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    Gustave Wiegand Painting & White Frame

    Appraised Value:

    $20,000 - $30,000

    Appraised on: June 24, 2006

    Appraised in: Salt Lake City, Utah

    Appraised by: Alan Fausel

    Category: Paintings & Drawings

    Episode Info: Salt Lake City, Hour 3 (#1115)

    Originally Aired: April 30, 2007

    slideshow IMAGE: 1 of 1  

    More Like This:

    Form: Painting, Frame
    Material: Paint
    Period / Style: Impressionism, 20th Century
    Value Range: $20,000 - $30,000

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    Appraisal Video: (2:54)


    Appraised By:

    Alan Fausel
    Paintings & Drawings
    Vice President Director of Fine Arts

    Appraisal Transcript:
    GUEST: This was my grandmother's. She had it ever since I was a little kid, and I just always loved it. The main reason I brought it in was the frame. She always called it a Stanford White frame, and I knew he was an architect, but I didn't know anything about it.

    APPRAISER: Do you know when she got it at all?

    GUEST: I have the receipt, actually. I found it when she died. She bought it in 1948 for $57.50 at an auction in Pasadena, California.

    APPRAISER: And who's the artist?

    GUEST: I can't pronounce the last name. It's Gustave...

    APPRAISER: It's Gustave Wiegand.

    GUEST: Wiegand.

    APPRAISER: He's a German artist. He came to America and studied with artists such as William Merritt Chase, a famous impressionist artist. Gustave Wiegand was born in Germany around 1870. This painting was painted probably in the 19... teens or '20s, around that time. When I saw it, I didn't think it was Wiegand, it was so good. It's just a beautiful painting. You have this wonderful impressionist flowering trees. They're blossoming, there's some sort of fruit blossoms on the hillside. Light colors, flowers, and sort of dappled sunlight coming through it. It's probably painted in upstate New York.

    GUEST: My brother, actually washed it.

    APPRAISER: He washed it?

    GUEST: Yes, with a solution of dishwashing soap, I think.

    APPRAISER: It probably could stand a little bit of cleaning. As you see, the sky up here is a little dirty. You can see some of the lighter color here. Maybe you've got a little scrubbing there, but I think it would come out. This sky would be much bluer through here. Now you mentioned the frame.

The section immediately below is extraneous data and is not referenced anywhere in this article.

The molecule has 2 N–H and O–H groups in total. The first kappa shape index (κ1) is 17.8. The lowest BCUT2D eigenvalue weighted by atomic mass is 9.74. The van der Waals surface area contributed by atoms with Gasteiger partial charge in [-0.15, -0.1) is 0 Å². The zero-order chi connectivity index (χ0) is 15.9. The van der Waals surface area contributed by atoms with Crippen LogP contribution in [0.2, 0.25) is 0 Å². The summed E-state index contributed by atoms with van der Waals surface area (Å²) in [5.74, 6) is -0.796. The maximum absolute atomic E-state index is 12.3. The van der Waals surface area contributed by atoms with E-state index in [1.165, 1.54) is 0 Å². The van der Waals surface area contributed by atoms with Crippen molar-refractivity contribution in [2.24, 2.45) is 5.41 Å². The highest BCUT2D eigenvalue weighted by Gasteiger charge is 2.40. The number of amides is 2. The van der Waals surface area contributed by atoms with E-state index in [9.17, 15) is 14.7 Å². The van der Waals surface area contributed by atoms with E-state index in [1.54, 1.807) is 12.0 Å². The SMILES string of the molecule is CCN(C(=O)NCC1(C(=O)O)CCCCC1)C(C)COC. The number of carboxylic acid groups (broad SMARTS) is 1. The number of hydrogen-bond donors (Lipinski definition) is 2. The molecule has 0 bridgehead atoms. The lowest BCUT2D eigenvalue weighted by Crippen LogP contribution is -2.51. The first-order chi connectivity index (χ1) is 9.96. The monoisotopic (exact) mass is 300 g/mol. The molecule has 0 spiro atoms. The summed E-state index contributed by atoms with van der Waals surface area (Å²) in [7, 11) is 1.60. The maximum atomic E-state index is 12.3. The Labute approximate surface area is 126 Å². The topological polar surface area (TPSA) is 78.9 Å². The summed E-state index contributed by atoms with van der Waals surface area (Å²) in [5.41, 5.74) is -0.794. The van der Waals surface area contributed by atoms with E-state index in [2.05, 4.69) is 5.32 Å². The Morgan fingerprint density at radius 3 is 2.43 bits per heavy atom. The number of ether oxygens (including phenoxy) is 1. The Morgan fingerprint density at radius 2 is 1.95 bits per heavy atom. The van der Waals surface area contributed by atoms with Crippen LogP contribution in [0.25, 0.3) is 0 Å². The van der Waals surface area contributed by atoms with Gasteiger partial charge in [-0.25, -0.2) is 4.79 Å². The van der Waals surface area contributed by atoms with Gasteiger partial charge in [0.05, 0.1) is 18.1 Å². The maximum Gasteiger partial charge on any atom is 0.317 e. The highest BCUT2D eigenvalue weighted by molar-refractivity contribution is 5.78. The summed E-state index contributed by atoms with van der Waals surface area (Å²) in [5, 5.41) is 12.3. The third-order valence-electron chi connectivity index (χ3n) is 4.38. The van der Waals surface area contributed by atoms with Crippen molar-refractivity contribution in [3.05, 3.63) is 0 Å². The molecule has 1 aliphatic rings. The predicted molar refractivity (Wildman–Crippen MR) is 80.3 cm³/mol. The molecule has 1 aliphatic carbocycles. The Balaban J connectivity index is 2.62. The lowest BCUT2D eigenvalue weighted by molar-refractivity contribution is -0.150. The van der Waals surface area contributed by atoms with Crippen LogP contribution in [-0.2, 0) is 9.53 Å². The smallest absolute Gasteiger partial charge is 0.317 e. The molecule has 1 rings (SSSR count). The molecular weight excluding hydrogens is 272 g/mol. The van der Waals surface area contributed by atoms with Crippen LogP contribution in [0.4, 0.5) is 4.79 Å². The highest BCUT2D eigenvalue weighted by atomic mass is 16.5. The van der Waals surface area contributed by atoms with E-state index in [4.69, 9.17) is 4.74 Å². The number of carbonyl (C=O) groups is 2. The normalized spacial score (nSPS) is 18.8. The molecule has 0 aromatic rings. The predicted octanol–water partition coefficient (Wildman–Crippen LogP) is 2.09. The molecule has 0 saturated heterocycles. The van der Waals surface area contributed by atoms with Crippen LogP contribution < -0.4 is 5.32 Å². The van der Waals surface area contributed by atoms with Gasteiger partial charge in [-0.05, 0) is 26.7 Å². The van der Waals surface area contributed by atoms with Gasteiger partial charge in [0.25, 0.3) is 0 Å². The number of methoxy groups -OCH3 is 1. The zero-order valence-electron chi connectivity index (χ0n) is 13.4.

GUEST: Yes.

    APPRAISER: You mentioned the Stanford White frame. Do you know much about him?

    GUEST: Well, I know he's an architect, and he was murdered, I believe.

    APPRAISER: Yeah.

    GUEST: In New York or Long Island or something like that.

    APPRAISER: Yeah, he was a great architect and interior designer. Stanford White was famous for "The Girl In The Velvet Swing." If you've heard that, Evelyn Nesbit, he had an affair with her.

    GUEST: Yes.

    APPRAISER: And Thaw got jealous and shot him dead at Madison Square Garden in 1906. But he had very specific ideas about frames. What he wanted to do was have the frame not detract as much from the painting. Earlier frames would be much more sculptural and they'd be coming out away from the wall in leaves and clusters and everything. Also, they'd be much more brightly gilt. So you see here, bands of laurel leaves and waves, more leaves, corncobs here, bellflowers, grape leafs and clusters, and then a sort of Hispano-Moresque kind of design. It's very typical of a Stanford White frame. He had these designed from Newcomb-Macklin, which is a very famous frame maker. Now as far as the value is concerned, I would say the painting, you know, it's probably about $10,000 to $15,000. But this is one of the best Stanford White frames you'd ever want to have on it. I would think the frame, you'd probably get about $10,000 or $15,000 for that at auction. The frame and painting together, about $20,000 to $30,000.

    GUEST: Wow. That's wonderful. That's wonderful.

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